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And sometimes richly scented too. The leaves of the scented pelargoniums carry oils that mimic famous scents, like the Rich Littles of the plant world. ‘Atomic Snowflake’ above, from Robin Parer at the Cal State Fullerton Arboretum Green Scene last weekend, has a lemon-rose scent. (Robin Parer will also be at South Coast Plaza this weekend selling her geraniums and pelargoniums.) And before I forget, I have to belatedly put in a good word for last weekend’s Green Scene sale. It’s big, well run, with some nice plants at good prices. I found the pure silver bromeliad Alcantarea odorata for an incredibly good price. The alcantareas attain great size before blooming, which is fine by me. At the South Coast show I didn’t buy a single plant, but I like how some of the vendors sell unrooted bromeliad pups for cheap, a great way to get ahold of these expensive plants.

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Instead of chasing plants, maybe you’d prefer to stay home and read. The New York Times did a wonderful piece on our native cactus: “As Rains Ease in the West, Cactuses Shine Brigher Than Ever,” by the great science/naturalist writer Natalie Angier. I loved her book The Beauty of the Beastly.

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However, the wild place I took these latter photos was not the desert but Pitzer College at Claremont last weekend. Maybe the graffiti clued you in.

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More interesting science writing in the NYT can be found at this link, where several articles are aggregated, including a piece on Joshua Trees by Ferris Jabr and water under the Mojave Desert by Emma Marris, who also wrote Rambunctious Garden; Saving Nature in a Post-Wild World, on my list of books to read.

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What else is exciting? In a couple weeks I’ll be visiting the Denver Botanic Garden. The itinerary is already packed to the gills, but if you have any must-see suggestions, I’m all ears.

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Nice melocactus. I discovered mine was a rotting mess just yesterday.

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The Washington Post did a nice job covering the March For Science, even if t.v. news mostly opted out of in-depth coverage.

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Last week I paid a bittersweet visit to Reuben Munoz’s garden at Rancho Reubidoux, which I first visited more than five years ago (here). He’s been an enduring source of inspiration ever since. Reuben, Paul and Inky will be leaving the garden in the hands of like-minded buyers and are excited about the new co-op they’ve found nearby. I hope to have some photos up next week.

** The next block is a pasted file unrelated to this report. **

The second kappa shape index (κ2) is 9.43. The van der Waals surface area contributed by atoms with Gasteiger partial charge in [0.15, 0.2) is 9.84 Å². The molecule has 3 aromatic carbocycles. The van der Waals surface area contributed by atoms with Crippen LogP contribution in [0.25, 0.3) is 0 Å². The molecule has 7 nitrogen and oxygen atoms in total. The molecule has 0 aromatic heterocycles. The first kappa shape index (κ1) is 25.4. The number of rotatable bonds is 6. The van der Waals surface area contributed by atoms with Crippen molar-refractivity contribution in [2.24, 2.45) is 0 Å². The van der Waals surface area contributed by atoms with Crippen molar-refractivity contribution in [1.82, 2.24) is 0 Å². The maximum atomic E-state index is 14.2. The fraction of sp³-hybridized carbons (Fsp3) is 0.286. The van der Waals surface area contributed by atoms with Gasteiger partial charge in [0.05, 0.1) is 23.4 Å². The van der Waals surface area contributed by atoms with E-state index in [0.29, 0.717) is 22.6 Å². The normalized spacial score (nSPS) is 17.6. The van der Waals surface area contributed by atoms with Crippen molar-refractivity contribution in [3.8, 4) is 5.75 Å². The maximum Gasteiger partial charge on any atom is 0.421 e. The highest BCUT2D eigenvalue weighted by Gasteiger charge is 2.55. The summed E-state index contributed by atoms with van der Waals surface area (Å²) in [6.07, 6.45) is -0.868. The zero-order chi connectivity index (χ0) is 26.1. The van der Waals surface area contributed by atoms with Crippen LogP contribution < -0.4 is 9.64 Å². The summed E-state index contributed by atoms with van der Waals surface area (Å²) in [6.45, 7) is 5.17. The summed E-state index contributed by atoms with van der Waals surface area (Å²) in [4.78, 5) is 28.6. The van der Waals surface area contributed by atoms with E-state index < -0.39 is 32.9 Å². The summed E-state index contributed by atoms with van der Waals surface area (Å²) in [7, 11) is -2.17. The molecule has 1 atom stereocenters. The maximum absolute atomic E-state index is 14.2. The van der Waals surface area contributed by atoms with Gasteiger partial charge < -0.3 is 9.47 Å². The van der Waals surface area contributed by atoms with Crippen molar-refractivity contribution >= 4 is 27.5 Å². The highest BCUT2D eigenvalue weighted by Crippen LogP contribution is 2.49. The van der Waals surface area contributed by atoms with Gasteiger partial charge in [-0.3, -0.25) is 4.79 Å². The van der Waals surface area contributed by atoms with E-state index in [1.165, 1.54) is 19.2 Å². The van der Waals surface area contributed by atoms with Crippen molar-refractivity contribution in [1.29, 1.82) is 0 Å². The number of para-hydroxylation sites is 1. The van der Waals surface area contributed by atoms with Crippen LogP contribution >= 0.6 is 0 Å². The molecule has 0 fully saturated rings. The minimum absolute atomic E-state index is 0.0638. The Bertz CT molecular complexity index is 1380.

And this Sunday, the 30th, Pasadena gardens will be available to tour via Garden Conservancy Open Days. Have a great weekend.

APLD steps up

The Association of Professional Landscape Designers 2nd Annual Watershed Approach Garden Tour this past April 9th was a solid, smoothly run success and a great addition to Los Angeles garden culture. I hope they do it again next year. Most of the gardens on the tour were interesting case studies in the delicate collaboration between client and designer, with sustainable practices beautifully incorporated into residential landscapes. The after-party was held at the home of garden designer Johanna Woollcott (Wild Gardens LA) and film industry Property Master Eugene McCarthy. I’ll be getting more photos up of this garden on the blog soon. There’s just too much creative expression packed into this Hollywood Hills terraced garden for one post. Here’s a teaser of some of the exquisite planting details:

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I miss Ruby the garden dog already. More on this amazing garden to come.

April don’t go

Bathed in soft light and 70ish temps, April, you’re so dreamy. But can you slow down and linger just a bit longer?

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Open gardens, plant shows. April in Southern California gets the heart of the plant obsessed beating fast. Last weekend included a visit to the superb Mallen/Vincent dry garden in Fallbrook through the San Diego Horticultural Society. Some of Debra Lee Baldwin’s book photos were taken in this garden.

Above is a specimen in the climate-controlled euphorbia greenhouse. Because Fallbrook’s average low temp is 45 degrees in January, I’m guessing the motors I heard whirring into action in the euphorbia greenhouse were for ventilation purposes, not heating. Container after container framing perfectly manicured, exquisitely grown plants fill several greenhouses and are scattered throughout the 2-acre garden as well. This was my second visit (maybe third?), and it was as disorienting as the last. Perfection is hard for me to process. In my own garden, good enough is always the enemy of perfection.